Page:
Foreign exchange investors have expressed caution over the prospects for Chinese renminbi, despite the currency's growth trajectory in recent years and its depegging from the dollar in June 2010.
Foreign exchange investors have expressed caution over the prospects for Chinese renminbi, despite the currency’s growth trajectory in recent years and its depegging from the dollar in June 2010.
Buy-side speakers at the FX Invest Europe conference stated their preference for other emerging market (EM) currencies such as the Brazilian real and the Mexican peso.
“Fundamentally, everything points to the fact that renminbi should be stronger, but the issue is how we get there. To my mind, the quicker the currency is allowed to float and the more leg room it is given, the less predictable it will be. When the floodgates open, all the onshore renminbi will try to go offshore. The trajectory of the currency during that adjustment is quite uncertain,” said Daniel Murray, global head of research at EFG Asset Management.
In a separate presentation, Thanos Papasavvas, fixed-income and currencies strategist at Investec Asset Management in London, explained why the yuan is not part of his ideal EM portfolio. “We prefer other Asian currencies - it is always about relative value. China is a relative-value approach in terms of managing the risk from a regional point of view, but also from a beta point of view,” he said.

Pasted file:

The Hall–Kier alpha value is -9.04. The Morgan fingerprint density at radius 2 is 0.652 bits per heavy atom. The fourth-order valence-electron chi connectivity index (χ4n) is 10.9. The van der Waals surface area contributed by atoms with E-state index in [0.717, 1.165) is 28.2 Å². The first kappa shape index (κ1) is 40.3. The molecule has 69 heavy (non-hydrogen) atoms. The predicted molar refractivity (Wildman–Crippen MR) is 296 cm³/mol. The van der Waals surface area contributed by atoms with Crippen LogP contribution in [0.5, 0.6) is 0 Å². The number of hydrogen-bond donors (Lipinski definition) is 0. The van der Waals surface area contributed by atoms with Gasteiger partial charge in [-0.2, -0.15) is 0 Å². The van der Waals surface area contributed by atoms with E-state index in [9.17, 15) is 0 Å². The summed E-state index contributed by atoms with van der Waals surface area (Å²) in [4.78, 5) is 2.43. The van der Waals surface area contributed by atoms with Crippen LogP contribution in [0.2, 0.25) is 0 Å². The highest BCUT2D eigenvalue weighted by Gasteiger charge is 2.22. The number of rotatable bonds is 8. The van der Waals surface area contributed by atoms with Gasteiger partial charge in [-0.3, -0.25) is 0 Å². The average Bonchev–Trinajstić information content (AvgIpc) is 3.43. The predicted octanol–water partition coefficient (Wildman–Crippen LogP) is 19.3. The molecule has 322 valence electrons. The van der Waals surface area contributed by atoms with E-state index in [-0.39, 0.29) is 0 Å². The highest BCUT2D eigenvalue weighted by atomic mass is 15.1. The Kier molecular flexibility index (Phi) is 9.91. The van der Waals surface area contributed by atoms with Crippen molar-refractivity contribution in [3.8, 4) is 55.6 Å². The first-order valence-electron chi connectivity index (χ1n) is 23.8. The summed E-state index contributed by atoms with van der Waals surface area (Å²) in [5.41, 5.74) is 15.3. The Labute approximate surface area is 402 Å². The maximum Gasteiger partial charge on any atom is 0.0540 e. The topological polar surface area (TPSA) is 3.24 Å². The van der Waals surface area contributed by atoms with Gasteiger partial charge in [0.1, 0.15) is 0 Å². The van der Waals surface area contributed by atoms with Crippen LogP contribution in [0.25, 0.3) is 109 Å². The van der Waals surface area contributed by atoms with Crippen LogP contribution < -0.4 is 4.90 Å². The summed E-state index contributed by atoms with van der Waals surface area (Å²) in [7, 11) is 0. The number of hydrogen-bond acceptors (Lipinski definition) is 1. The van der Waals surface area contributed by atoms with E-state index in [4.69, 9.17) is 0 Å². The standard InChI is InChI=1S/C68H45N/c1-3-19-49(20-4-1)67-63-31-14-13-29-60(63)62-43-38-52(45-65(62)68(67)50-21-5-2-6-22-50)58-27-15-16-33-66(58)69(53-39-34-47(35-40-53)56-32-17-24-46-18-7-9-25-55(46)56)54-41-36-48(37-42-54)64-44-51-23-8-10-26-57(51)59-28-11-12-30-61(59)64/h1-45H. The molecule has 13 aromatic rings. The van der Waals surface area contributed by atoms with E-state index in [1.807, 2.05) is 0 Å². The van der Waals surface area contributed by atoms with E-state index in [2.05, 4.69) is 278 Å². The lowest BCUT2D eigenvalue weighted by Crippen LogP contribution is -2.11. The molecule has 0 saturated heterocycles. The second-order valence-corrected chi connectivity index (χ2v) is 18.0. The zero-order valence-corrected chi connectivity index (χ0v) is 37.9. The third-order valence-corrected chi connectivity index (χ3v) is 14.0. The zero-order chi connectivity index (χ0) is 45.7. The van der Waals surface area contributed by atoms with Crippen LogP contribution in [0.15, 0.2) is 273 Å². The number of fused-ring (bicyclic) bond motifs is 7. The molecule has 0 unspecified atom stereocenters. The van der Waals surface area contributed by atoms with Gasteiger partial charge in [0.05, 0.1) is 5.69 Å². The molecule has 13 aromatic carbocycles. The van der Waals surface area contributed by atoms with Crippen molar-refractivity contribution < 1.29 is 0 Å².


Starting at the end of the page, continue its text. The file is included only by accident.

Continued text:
Jonathan Davies, head of currency in the global investment solutions division of UBS Global Asset Management, warned the level of Chinese investment has been excessively high for a prolonged period of time.
“It is almost unprecedented that such a high level of investment has been sustained for such a long time. The risk here is that China is over-invested, so the return on this investment will be disappointing. It might turn out that China’s level of capital is too high and we are going to see a retrenchment,” he said.
This article was first published on FX Week